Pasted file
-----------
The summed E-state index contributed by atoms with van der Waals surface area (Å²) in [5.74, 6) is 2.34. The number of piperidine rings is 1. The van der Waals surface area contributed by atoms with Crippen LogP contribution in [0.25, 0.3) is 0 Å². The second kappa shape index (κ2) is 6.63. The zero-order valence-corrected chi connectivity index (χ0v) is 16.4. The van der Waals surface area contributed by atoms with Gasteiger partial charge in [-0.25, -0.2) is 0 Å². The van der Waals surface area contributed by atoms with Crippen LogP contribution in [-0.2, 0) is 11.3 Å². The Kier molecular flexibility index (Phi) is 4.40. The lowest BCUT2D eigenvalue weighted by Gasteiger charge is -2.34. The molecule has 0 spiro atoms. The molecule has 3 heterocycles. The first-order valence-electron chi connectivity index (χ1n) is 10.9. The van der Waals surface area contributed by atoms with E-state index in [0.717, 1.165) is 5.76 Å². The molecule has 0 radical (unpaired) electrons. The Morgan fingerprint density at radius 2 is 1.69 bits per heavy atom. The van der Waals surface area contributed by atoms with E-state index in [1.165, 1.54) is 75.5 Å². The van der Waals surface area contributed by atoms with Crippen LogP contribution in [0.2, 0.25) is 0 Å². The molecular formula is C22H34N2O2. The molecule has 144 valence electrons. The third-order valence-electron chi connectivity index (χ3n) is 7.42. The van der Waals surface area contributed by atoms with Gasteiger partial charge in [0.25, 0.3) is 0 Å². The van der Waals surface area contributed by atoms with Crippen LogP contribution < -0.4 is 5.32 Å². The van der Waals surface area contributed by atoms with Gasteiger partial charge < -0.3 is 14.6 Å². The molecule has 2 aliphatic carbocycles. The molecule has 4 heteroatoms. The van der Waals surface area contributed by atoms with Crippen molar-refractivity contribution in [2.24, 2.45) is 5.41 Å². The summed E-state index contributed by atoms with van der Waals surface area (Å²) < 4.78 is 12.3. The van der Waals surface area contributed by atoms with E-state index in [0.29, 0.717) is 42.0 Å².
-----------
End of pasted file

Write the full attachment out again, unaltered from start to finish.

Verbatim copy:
The summed E-state index contributed by atoms with van der Waals surface area (Å²) in [5.74, 6) is 2.34. The number of piperidine rings is 1. The van der Waals surface area contributed by atoms with Crippen LogP contribution in [0.25, 0.3) is 0 Å². The second kappa shape index (κ2) is 6.63. The zero-order valence-corrected chi connectivity index (χ0v) is 16.4. The van der Waals surface area contributed by atoms with Gasteiger partial charge in [-0.25, -0.2) is 0 Å². The van der Waals surface area contributed by atoms with Crippen LogP contribution in [-0.2, 0) is 11.3 Å². The Kier molecular flexibility index (Phi) is 4.40. The lowest BCUT2D eigenvalue weighted by Gasteiger charge is -2.34. The molecule has 0 spiro atoms. The molecule has 3 heterocycles. The first-order valence-electron chi connectivity index (χ1n) is 10.9. The van der Waals surface area contributed by atoms with E-state index in [0.717, 1.165) is 5.76 Å². The molecule has 0 radical (unpaired) electrons. The Morgan fingerprint density at radius 2 is 1.69 bits per heavy atom. The van der Waals surface area contributed by atoms with E-state index in [1.165, 1.54) is 75.5 Å². The van der Waals surface area contributed by atoms with Crippen LogP contribution in [0.2, 0.25) is 0 Å². The molecular formula is C22H34N2O2. The molecule has 144 valence electrons. The third-order valence-electron chi connectivity index (χ3n) is 7.42. The van der Waals surface area contributed by atoms with Gasteiger partial charge in [0.25, 0.3) is 0 Å². The van der Waals surface area contributed by atoms with Crippen LogP contribution < -0.4 is 5.32 Å². The van der Waals surface area contributed by atoms with Gasteiger partial charge < -0.3 is 14.6 Å². The molecule has 2 aliphatic carbocycles. The molecule has 4 heteroatoms. The van der Waals surface area contributed by atoms with Crippen molar-refractivity contribution in [2.24, 2.45) is 5.41 Å². The summed E-state index contributed by atoms with van der Waals surface area (Å²) < 4.78 is 12.3. The van der Waals surface area contributed by atoms with E-state index in [0.29, 0.717) is 42.0 Å².